Lima 2

Lima was a bit of a shock. By way of example, I bought my replacement cameras (Canon G15 and Sony Cybershot) because a replacement for my Lumix couldn’t be found in Quito and I thought, well heck, no way am I going to get one in Peru or Bolivia, better buy these while the going’s good. What a gringo idiot assumption.

I’m walking around Lima and it’s like, huh. All kinds of stuff. As it turns out Lima is an ultra-sophisticated 8.5M strong powerhouse. When I drag myself out of sick bed I first walk down to the waterfront in Miraflores, the ‘safe’ district. It looks like this. Not at all representative of Lima, but we’ll get to that.

Below here is a shopping center with all the US brands well represented and it’s full of rich Peruvians, who as we know are pretty darn small – generally about the size of Bruce Springsteen or a little taller. But as good looking as all the Latins have been. And rediculously well groomed and dressed.

Looking along the beach from here is lovely. Looking north

Looking south

While we’re looking at modern stuff here’s a big Scotiabank. As it happens, Scotiabank seems to own Peru. And Ecuador, and some of Colombia. The presence here is incredible. And it’s not like there are other Canadians, or even US’ers for that matter, there aren’t, just a billion Scotiabanks

Guessing that some riders aren’t interested in big banks, here’s the head of Government, where the President resides. The Guards of Honor here aren’t like at Buckingham Palace where you can do or saying anything to them and they remain expressionless. I made kindof a dumb face at this guy and he gave me a glance that said ‘if I meet you again I’m going to kill you and everyone in your cellphone’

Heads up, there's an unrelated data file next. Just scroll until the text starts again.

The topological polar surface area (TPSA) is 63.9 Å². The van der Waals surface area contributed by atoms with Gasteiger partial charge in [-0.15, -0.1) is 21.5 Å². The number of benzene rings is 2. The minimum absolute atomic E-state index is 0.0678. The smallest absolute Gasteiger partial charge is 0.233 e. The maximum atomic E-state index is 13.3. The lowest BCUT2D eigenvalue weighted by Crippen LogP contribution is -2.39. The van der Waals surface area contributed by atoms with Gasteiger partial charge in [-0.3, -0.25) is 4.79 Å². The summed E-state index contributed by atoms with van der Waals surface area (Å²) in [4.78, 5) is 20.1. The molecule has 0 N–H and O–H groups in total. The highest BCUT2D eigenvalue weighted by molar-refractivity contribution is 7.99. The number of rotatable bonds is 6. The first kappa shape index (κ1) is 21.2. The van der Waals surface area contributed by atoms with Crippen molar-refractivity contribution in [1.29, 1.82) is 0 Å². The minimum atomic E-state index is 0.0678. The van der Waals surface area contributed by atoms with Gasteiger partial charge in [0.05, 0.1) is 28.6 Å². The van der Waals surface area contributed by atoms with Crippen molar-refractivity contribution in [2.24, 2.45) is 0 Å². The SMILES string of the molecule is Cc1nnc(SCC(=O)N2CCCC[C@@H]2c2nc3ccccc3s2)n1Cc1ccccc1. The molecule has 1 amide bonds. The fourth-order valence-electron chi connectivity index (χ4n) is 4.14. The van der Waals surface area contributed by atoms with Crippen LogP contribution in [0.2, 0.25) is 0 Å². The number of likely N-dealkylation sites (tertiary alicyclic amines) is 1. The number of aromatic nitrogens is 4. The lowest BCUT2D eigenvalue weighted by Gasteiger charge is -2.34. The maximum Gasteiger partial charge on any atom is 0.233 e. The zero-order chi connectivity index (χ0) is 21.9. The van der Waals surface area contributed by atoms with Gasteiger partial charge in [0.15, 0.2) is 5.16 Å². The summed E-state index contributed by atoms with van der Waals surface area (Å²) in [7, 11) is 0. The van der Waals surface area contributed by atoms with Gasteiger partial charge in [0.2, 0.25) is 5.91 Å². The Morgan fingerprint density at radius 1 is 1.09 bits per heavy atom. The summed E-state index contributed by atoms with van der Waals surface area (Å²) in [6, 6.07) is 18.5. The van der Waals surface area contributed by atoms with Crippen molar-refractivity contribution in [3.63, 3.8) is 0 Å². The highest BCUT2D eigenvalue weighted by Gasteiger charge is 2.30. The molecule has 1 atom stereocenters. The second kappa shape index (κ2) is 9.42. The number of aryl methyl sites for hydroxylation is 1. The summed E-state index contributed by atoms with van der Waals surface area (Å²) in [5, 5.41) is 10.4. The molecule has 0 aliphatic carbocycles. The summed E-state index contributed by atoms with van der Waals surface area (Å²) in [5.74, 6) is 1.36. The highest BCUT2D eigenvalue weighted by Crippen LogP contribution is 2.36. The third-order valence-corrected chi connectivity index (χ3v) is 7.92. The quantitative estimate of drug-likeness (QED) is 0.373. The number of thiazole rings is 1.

The building on the right, below, is the cathedral, and it’s very special

Inside there’s a hall dedicated to Francisco Pizarro, Spanish conquistidor, who founded Lima in 1535. The remains of his body are here and they did a full autopsy on it. No flash cameras were allowed but there are displays of his various body parts and call-outs and discussion points. Of everything, tip-to-toe. My best shot, a skeletal overview. I think we need to do one of these of Trudeau, we could all have a good laugh

The construction is wood. Apologies for the shot. Built in 1604.


The woodwork is astounding

Even the pews

Along each side there are about 10 alcoves each, with a different theme of alter in each, guessing ignorantly as to what they are

And underneath the floor the cardinals are buried in a cool vault. You can hear them scratching at the stone.

And a box of heads of other people

Outside, next door to the Basilica is another example of the characteristic woodwork. I’m guessing the weather is kind. They’re balconies.

They’re everywhere

More commonly they’re less elaborate and look like this

Here’s a modern interpretation, with traditionals behind and opposite

Some very strange ones

I ran around looking at balconies for an afternoon. But here’s a construction that stuck in my mind

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